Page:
HC Deb 26 January 1996 vol 270 cc404-5W
Mr. Harry Greenway

To ask the Secretary of State for Northern Ireland what plans he has for changing the law on fireworks. [12486]

Sir John Wheeler

The control of fireworks in Northern Ireland is governed by the Explosives Act 1875 as amended, the Explosives Acts (Northern Ireland) 1924 and 1970, together with the Explosives (Control of Fireworks) Regulations (Northern Ireland) 1970. Fireworks in the Province also come under the scope of consumer safety legislation.

The 1970 regulations were, introduced in special circumstances 25 years ago, and have remained unchanged since then. They were introduced primarily because of the security situation and the real fear that the setting-off of fireworks, particularly so-called "hangers" by young people, could be misinterpreted by security force patrols as terrorist action with potentially serious consequences for the innocent participants. There was also concern at that time about the rising number of accidents and injuries caused by fireworks. There seems little doubt that the present regulations have contributed to the low level of injuries from fireworks in Northern Ireland.

However, the present system is inherently bureaucratic and costly because it requires any person who wishes to purchase or use fireworks—with two minor exceptions—to obtain a licence from the Secretary of State. Failure to obtain such a licence is an offence. The present arrangements therefore consume an inordinate amount of police and administrative resources. This situation contrasts sharply with the legal position in the rest of the United Kingdom.

I am aware that there have been criticisms levelled at the present law, to the effect that it was inadequate and should be strengthened. Paradoxically, I have also heard claims that the present legal controls are disproportionate and unnecessary and should therefore be repealed. Whatever the law on fireworks should be, it is clearly essential that it should allow for the efficient use of public resources; pay due regard to public safety yet be no more restrictive than absolutely necessary, and be capable of being effectively applied and not open to abuse.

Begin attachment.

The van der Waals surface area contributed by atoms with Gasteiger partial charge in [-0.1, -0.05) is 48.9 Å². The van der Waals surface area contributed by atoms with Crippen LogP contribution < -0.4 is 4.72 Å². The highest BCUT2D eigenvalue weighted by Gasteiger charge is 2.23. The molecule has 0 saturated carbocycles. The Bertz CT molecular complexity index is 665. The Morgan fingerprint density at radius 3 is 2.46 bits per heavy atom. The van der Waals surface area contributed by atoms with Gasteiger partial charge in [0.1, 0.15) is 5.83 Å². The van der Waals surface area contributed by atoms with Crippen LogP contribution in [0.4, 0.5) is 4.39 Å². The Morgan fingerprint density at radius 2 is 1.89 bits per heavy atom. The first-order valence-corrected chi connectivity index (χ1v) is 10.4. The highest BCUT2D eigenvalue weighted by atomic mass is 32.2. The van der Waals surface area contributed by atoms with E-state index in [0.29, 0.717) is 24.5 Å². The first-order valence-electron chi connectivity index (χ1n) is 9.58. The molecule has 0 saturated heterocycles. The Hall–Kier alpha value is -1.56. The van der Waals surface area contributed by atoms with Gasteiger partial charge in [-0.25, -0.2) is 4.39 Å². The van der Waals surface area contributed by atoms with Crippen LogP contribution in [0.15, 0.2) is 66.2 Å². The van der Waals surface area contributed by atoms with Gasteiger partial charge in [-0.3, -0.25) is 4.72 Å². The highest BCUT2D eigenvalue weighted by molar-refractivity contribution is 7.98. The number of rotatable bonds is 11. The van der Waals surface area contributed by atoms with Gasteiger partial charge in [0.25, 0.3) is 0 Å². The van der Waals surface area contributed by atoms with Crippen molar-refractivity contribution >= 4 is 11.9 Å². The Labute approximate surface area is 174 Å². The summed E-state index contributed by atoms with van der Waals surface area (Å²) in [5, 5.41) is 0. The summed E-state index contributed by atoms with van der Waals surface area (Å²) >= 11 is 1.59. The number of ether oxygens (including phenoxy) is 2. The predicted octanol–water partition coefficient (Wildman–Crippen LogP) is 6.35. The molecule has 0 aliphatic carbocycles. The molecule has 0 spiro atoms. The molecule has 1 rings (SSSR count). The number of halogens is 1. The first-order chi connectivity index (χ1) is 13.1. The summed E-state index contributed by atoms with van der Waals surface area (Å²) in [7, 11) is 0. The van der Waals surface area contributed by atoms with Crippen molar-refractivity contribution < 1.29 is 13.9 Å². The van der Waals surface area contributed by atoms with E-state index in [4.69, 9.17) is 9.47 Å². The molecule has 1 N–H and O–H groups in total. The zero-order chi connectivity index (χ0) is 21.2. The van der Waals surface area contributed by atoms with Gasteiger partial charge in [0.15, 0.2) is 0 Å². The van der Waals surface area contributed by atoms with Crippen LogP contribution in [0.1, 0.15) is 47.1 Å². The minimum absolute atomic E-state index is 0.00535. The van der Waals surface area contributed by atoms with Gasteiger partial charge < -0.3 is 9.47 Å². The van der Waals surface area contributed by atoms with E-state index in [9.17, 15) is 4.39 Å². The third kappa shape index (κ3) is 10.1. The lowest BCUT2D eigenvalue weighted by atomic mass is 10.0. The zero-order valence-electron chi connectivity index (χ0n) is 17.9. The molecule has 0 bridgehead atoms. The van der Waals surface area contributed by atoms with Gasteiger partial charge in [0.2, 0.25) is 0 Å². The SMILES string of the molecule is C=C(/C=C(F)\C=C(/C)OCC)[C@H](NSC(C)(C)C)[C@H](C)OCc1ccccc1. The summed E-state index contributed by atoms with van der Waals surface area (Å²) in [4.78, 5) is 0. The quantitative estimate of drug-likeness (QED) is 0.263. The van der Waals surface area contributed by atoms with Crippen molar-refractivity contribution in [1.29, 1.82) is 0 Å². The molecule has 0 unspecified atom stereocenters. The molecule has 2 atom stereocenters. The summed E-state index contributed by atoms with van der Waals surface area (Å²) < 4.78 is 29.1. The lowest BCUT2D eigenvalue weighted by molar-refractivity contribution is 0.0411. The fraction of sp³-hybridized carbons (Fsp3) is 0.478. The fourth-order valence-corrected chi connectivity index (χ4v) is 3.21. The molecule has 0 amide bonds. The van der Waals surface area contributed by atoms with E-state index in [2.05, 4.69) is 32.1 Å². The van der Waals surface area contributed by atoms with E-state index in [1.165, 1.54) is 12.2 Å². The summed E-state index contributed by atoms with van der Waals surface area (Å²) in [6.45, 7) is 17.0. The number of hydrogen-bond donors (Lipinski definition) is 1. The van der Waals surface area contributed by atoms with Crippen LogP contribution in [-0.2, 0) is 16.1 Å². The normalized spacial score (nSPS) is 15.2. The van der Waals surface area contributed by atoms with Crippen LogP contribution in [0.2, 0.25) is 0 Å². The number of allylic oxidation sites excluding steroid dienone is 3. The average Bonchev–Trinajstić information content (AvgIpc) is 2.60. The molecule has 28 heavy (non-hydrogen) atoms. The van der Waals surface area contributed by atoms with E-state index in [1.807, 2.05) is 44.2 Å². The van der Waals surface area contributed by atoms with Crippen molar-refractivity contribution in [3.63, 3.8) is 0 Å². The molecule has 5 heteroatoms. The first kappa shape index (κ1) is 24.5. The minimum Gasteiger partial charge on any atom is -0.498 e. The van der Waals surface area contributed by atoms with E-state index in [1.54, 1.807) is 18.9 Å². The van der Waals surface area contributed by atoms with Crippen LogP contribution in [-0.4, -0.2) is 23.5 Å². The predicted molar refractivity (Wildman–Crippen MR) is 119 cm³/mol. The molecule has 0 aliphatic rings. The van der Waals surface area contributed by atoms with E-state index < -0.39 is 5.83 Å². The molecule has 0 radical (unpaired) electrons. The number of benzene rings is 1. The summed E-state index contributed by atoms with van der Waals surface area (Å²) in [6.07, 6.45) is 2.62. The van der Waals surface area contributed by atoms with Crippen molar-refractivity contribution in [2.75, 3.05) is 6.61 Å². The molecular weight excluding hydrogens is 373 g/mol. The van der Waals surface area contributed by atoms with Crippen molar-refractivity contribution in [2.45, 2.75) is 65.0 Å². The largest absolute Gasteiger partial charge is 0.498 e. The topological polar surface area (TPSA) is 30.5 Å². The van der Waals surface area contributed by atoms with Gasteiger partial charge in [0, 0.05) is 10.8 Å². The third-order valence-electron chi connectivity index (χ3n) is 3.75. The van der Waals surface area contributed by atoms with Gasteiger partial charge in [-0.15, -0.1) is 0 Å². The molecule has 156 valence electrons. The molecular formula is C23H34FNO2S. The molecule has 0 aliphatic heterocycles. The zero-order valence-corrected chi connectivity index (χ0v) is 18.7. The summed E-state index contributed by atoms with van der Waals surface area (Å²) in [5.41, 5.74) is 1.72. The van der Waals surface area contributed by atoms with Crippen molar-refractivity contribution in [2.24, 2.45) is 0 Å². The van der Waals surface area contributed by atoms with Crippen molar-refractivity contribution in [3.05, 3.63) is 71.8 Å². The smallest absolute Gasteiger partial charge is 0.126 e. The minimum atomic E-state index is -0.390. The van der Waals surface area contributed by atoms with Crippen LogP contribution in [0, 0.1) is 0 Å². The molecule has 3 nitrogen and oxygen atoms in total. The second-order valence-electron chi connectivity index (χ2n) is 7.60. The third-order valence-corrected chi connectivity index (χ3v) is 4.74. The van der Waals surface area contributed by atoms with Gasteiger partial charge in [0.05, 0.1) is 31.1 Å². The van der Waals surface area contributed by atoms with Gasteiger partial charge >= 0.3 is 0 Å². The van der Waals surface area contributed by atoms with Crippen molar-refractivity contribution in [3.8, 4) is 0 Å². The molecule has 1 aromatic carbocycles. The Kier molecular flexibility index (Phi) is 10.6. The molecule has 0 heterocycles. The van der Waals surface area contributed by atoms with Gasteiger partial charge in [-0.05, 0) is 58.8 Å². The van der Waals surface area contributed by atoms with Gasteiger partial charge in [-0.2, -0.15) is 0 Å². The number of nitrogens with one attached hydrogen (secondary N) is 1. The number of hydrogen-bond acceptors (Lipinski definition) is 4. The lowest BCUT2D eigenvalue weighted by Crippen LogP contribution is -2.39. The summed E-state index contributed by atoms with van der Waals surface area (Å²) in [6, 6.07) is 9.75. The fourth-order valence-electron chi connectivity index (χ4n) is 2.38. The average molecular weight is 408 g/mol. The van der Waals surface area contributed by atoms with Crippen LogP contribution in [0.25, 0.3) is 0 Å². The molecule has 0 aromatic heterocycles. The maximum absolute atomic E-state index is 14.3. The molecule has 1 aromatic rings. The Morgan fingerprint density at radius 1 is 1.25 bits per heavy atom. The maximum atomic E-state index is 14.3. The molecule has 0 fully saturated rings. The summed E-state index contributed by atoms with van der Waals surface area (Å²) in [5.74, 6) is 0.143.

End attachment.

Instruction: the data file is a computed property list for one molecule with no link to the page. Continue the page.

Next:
In the light of all these factors, I asked my officials in late 1994 to undertake a thorough, painstaking review of the law on fireworks, to see whether it was still relevant and effective in today's circumstances and to consider ways in which it might be changed. The proposals, which I am releasing today for wider public consultation, are the outcome of that review. Copies of the consultation paper have been placed in the Library of the House. As the paper points out, before I make any final decisions about what changes are required, I should like to hear from those individuals, organisations and agencies which have an interest in the manufacture, retail sale, safety and use of fireworks in Northern Ireland. To that end, I am writing today to Northern Ireland hon. Members and my officials are similarly writing to the political parties, and other interested groups inviting comment and proposals on what changes to the law they would like to see.

My intention would be to introduce the necessary amending legislation during 1996.